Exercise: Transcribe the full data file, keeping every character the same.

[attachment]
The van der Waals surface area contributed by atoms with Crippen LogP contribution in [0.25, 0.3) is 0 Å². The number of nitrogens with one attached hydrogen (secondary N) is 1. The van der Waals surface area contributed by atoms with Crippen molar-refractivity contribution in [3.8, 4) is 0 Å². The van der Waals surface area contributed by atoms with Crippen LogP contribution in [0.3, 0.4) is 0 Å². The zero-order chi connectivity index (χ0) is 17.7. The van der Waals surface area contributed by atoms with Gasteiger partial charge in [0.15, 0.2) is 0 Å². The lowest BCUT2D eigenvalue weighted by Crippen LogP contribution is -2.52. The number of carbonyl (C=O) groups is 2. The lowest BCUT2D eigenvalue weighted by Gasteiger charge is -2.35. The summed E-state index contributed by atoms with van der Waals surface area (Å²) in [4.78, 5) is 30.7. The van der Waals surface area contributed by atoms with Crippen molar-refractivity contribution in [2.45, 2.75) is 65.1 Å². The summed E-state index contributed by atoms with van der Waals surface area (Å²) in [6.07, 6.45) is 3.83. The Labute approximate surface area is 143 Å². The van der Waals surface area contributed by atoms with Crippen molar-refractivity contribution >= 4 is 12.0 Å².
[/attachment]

The van der Waals surface area contributed by atoms with Crippen LogP contribution in [0.25, 0.3) is 0 Å². The number of nitrogens with one attached hydrogen (secondary N) is 1. The van der Waals surface area contributed by atoms with Crippen molar-refractivity contribution in [3.8, 4) is 0 Å². The van der Waals surface area contributed by atoms with Crippen LogP contribution in [0.3, 0.4) is 0 Å². The zero-order chi connectivity index (χ0) is 17.7. The van der Waals surface area contributed by atoms with Gasteiger partial charge in [0.15, 0.2) is 0 Å². The lowest BCUT2D eigenvalue weighted by Crippen LogP contribution is -2.52. The number of carbonyl (C=O) groups is 2. The lowest BCUT2D eigenvalue weighted by Gasteiger charge is -2.35. The summed E-state index contributed by atoms with van der Waals surface area (Å²) in [4.78, 5) is 30.7. The van der Waals surface area contributed by atoms with Crippen molar-refractivity contribution in [2.45, 2.75) is 65.1 Å². The summed E-state index contributed by atoms with van der Waals surface area (Å²) in [6.07, 6.45) is 3.83. The Labute approximate surface area is 143 Å². The van der Waals surface area contributed by atoms with Crippen molar-refractivity contribution >= 4 is 12.0 Å².